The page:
Brigadier General John Allen, a director for Asian and Pacific Affairs at the Pentagon, led the US delegation, while the delegation from Indonesia was led by Major General Dadi Susanto, who is also director general on defense strategy at the Ministry of Defense.

Toward the end of the forum Allen said, "The restoration of the cooperation is proof of the growing positive atmosphere." Allen also expressed the appreciation of the US government over President Yudhoyono's commitment to step up military reforms, civil control and accountability.

On the basis of these considerations, Allen said the US government will soon normalize its military relations with Indonesia including the lifting of the embargo on military equipment.

At the same time that the forum was concluding Allen said the United States supports a plan by Malaysia, Indonesia and Singapore to start coordinated air patrols next month over the pirate-infested Malacca Strait.

The plan is seen, in part, as helping to quell foreign jitters about security in the world's busiest shipping lane, seen by many as a prime target for terrorists.

This appears to be the successor to the Regional Maritime Security Initiative (RMSI) for Southeast Asia, (with a particular focus on the Malacca Strait), which the United States proposed in the spring of 2004, an extension of the Proliferation Security Initiative. The initiative proposed the use of US special forces to police sea traffic on the strait. But the initiative was not acceptable to Indonesia and Malaysia.

On July 20 the Senate approved its version of the fiscal year 2006 Foreign Operations Appropriations bill. The bill would continue restrictions on Foreign Military Financing (FMF) and export of "lethal" military equipment to Indonesia until certain conditions are met.

The Senate bill, however, would provide $1.5 million in FMF for the Indonesian Navy. International Military Education and Training funds would not be made available until the Secretary of State submits a detailed report on US and Indonesian efforts to bring to justice those responsible for the ambush and murder of two US citizens and an Indonesian in West Papua on August 31, 2002.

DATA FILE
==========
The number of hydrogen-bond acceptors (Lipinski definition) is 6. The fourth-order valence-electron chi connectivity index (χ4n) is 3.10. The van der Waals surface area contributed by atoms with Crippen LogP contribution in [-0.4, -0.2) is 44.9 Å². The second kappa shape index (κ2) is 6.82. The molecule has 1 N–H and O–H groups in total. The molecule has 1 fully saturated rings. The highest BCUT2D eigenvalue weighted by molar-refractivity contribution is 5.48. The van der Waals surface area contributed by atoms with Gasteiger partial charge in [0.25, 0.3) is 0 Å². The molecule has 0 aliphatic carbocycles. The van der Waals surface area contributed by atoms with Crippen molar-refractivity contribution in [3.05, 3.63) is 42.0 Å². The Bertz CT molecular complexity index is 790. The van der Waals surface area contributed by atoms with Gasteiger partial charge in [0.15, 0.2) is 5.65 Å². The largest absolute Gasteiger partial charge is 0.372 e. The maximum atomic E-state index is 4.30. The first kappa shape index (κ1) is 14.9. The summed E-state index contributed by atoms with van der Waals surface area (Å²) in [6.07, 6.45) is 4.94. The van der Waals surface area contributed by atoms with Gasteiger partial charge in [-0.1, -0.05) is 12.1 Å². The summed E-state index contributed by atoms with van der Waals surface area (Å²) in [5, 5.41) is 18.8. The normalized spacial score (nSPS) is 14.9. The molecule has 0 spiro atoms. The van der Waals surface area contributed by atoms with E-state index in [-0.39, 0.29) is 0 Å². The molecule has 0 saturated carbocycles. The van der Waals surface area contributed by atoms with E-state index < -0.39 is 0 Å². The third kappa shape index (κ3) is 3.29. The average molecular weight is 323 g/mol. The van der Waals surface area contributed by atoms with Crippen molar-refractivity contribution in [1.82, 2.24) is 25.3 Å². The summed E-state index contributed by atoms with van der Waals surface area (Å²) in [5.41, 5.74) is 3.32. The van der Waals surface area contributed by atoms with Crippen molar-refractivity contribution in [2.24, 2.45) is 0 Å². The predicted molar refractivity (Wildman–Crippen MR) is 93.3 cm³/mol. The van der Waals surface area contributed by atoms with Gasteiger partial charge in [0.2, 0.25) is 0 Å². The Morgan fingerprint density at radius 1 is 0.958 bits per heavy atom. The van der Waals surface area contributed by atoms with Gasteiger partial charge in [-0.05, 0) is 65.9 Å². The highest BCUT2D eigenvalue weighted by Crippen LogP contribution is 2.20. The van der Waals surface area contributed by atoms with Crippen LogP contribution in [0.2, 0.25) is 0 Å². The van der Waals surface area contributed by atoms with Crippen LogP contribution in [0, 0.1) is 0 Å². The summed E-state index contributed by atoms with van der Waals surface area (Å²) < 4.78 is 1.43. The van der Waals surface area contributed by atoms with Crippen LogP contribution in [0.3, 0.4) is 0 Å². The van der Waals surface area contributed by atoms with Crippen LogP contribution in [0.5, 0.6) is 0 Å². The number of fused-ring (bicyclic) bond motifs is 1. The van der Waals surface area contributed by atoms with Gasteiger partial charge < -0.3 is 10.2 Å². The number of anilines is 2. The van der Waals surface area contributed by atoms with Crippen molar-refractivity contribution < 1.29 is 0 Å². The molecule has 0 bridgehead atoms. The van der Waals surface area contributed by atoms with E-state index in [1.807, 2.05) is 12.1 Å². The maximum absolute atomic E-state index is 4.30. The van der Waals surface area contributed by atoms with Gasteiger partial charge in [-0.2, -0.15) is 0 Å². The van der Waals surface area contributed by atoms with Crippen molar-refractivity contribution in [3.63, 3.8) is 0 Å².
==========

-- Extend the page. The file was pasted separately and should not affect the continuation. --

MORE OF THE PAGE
But the House version would remove all restrictions on military assistance. When the House passed its version, only a reporting requirement introduced by Democrat Representative Patrick Kennedy, who supports legislated restrictions blocked by the Republican leadership, referenced the poor human rights and justice records of the Indonesian military.

A conference committee with representatives from both chambers must reconcile the two versions of the bill after Congress reconvenes before it is sent to the president for signature.

But it is unclear when that might happen. Currently, Congress has a full agenda and not much time left. Only two of the 13 annual appropriations bills have been finalized and sent to Bush for his signature. Legislatively, Congress has many higher priorities than Indonesia. These include the defense appropriations bill, Iraq, the nomination of John Roberts as the next chief justice of the Supreme Court, all of which will take up substantial Senate floor time, as will various domestic programs.

Reached by phone, one senior congressional defense specialist said: "There are so many moving parts in the budget and appropriations cycle that one cannot blow off the prospect of budget reconciliation between the Senate and House as a mere technicality. In fact, it is a virtual certainty that the foreign operations bill will not be finished by the October 31 deadline."

That means that the foreign operations bill will be funded by a continuing resolution, which is legislation in the form of a joint resolution enacted by Congress, when the new fiscal year is about to begin, to provide budget authority for federal agencies and programs to continue in operation until the regular appropriations bill is enacted.

David Isenberg, a senior analyst with the Washington-based British American Security Information Council (BASIC), has a wide background in arms control and national security issues. The views expressed are his own.

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Storm over the Malacca Strait (Aug 25 '05)

US back in step with Indonesia (Mar 3, '05)

US debates new links to Indonesian military (Jan 19, '05)